HEFFNER: But, but Eli, come on, let’s, let’s be serious about this. When I think of an actor in the White House or in the Senate or in a Gubernatorial mansion largely because of the fame achieved as an actor that bothers me. Doesn’t bother you?
WALLACH: Well, then you have a right to vote and say “I don’t think this man should run.” Each one keeps saying about Dean now …they say he has no experience in foreign affairs. I say well, did Ronald Reagan have experience in foreign affairs. He handled foreign affairs pretty damn well. George Bush he has had no experience in foreign affairs …
WALLACH: … he ran a baseball team …
HEFFNER: A football.
WALLACH: No, baseball. And, he, he has a perfect right to say “I want to run for the Presidency.” I don’t want to run for the Presidency, I want to act. I come from the same, I studied in the same state as, as …
WALLACH: … President Bush. Texas. And John Connolly once asked me … we were both in the same class, and I graduated … he said, “why don’t you stay in Texas … you’ll work in the oil fields, you’ll become a millionaire.” I said I want to be an actor. “Oh,” he said, “I feel for you.” He said, “I’ll tell you what, I’ll come to your first opening.” He never came because he was in Texas and I was in New York. But I want to say this.
When I’m accused of being against the war, let’s say, in Iraq now. I spent five years in the Army as a medic, running hospitals all over … from Hawaii to Africa, to France. I think I have a right to express myself. And I came through the period in American history that was absolutely reprehensible. We serviced the Japanese American battalion, brigade on the border between Italy and France. I used to give out the Purple Hearts to these guys. They were not allowed to fight in the East; they fought in the West and great soldiers they were. They won more Purple Hearts than any unit in the Army.
So, I, I say to myself, why should I not be able to speak up if I am opposed to something, and feel free to do it. I, I … D’Amato was one of them, he spoke out; he had his say. Whatever politician thinks he has a lean on the market, on ideas; it’s wrong. I’m opposed to guns, for example; since I dealt with the wounded all through … five years in the Army. I cannot understand how any member of the Congress or the IRA can approve of an automatic, semi-automatic guns. I think, yes, you want to hunt … get a rifle and go and hunt; you have to get a license. But to say that you are not allowed … that you are allowed to use semi-automatic guns, I don’t understand it. That’s one of my opinions, that’s one of my … and every politician is afraid, most of them are to express themselves because they feel they’ll never get elected.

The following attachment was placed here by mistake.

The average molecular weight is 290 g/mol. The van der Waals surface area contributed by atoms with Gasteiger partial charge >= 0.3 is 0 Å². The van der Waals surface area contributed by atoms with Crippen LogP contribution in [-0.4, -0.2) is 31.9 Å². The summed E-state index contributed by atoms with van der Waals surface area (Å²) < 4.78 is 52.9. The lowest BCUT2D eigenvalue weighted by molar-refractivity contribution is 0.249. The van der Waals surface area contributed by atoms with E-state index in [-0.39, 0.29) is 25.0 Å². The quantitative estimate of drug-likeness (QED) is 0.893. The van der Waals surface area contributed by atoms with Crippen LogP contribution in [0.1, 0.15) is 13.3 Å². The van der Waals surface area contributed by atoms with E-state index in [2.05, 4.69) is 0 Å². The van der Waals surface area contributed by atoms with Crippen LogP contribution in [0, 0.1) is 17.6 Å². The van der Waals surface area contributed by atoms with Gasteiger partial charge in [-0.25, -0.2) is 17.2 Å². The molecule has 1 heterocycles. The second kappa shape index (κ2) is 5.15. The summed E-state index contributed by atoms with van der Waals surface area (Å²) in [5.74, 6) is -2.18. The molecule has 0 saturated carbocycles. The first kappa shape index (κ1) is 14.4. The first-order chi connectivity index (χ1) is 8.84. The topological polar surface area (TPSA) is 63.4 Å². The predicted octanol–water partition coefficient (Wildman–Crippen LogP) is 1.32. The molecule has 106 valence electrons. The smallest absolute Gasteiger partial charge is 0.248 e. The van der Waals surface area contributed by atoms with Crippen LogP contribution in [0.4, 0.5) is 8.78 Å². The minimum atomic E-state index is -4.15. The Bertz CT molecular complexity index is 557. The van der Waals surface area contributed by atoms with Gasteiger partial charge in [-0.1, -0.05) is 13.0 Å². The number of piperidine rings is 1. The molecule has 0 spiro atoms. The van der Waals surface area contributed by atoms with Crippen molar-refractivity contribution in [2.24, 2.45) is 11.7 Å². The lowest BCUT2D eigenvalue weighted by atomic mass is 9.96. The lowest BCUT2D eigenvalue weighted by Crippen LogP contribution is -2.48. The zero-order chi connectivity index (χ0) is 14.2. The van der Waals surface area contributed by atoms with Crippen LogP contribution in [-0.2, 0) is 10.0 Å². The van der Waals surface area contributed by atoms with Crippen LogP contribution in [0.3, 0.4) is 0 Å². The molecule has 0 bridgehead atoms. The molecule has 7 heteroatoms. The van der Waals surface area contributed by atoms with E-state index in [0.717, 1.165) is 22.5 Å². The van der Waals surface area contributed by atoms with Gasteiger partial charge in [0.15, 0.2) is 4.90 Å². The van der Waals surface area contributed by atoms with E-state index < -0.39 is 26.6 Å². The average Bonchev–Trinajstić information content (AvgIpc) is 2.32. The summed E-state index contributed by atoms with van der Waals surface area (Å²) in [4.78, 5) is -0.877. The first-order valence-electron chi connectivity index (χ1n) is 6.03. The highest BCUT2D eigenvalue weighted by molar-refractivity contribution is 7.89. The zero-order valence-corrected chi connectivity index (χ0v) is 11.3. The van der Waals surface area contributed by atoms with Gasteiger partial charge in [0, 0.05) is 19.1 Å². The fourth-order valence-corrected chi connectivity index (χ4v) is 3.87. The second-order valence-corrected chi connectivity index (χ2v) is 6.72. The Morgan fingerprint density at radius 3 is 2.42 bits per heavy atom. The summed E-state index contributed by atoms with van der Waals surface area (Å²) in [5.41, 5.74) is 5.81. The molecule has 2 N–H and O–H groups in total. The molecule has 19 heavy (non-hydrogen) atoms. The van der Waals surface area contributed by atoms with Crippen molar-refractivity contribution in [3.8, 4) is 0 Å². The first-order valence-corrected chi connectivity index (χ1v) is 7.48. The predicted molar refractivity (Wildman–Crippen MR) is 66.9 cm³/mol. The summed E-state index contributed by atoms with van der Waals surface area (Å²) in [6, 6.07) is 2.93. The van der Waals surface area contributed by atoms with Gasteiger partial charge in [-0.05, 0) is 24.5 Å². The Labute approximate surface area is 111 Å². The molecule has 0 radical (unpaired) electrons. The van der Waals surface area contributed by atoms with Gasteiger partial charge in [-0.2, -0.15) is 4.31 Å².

HEFFNER: And you don’t have to worry about being elected.
WALLACH: No. But Dean, for example, is a member of the NRA because he comes from a state where they hunt. And he says that’s fine to hunt. But I’m opposed to using semi-automatic guns.
HEFFNER: You mentioned Governor Dean, Doctor Dean …
HEFFNER: Any strong feelings about the coming Presidential race?
WALLACH: Well, I, I feel …
HEFFNER: As an actor you can state your opinion.
WALLACH: No. As an actor … I’m telling you … that Dean is going to have a hard, hard climb because he’s running against a man who’s already raised $100 million dollars. And he’s an incumbent. And he has now the solid South is for him.
So, when Dean comes in he figures, how am I going to attack this unbeatable man. So he raises money; now he’s just come out and said, “I will not accept funds that the government gives you. If I raise $30 million, they’ll give me $30 million.” The President said, “I don’t need the $30 million”, but he’s now … everywhere he goes he raises money. Dean is going to have a tough fight. I think they’re all … the nine of them are going to have to get together and not draw straws, but they’re going to have to say “Let’s find the most potent man to fight against the incumbent”. And let’s see what happens.
HEFFNER: You know you talk about this matter of money. Aren’t you concerned that Dean’s position and it may now become others position, too, in terms of saying “no public money, we want to be unlimited in the amount we can raise because we think it will be a larger amount and spend”. Aren’t you concerned about what that does to the whole idea of campaign finance reform?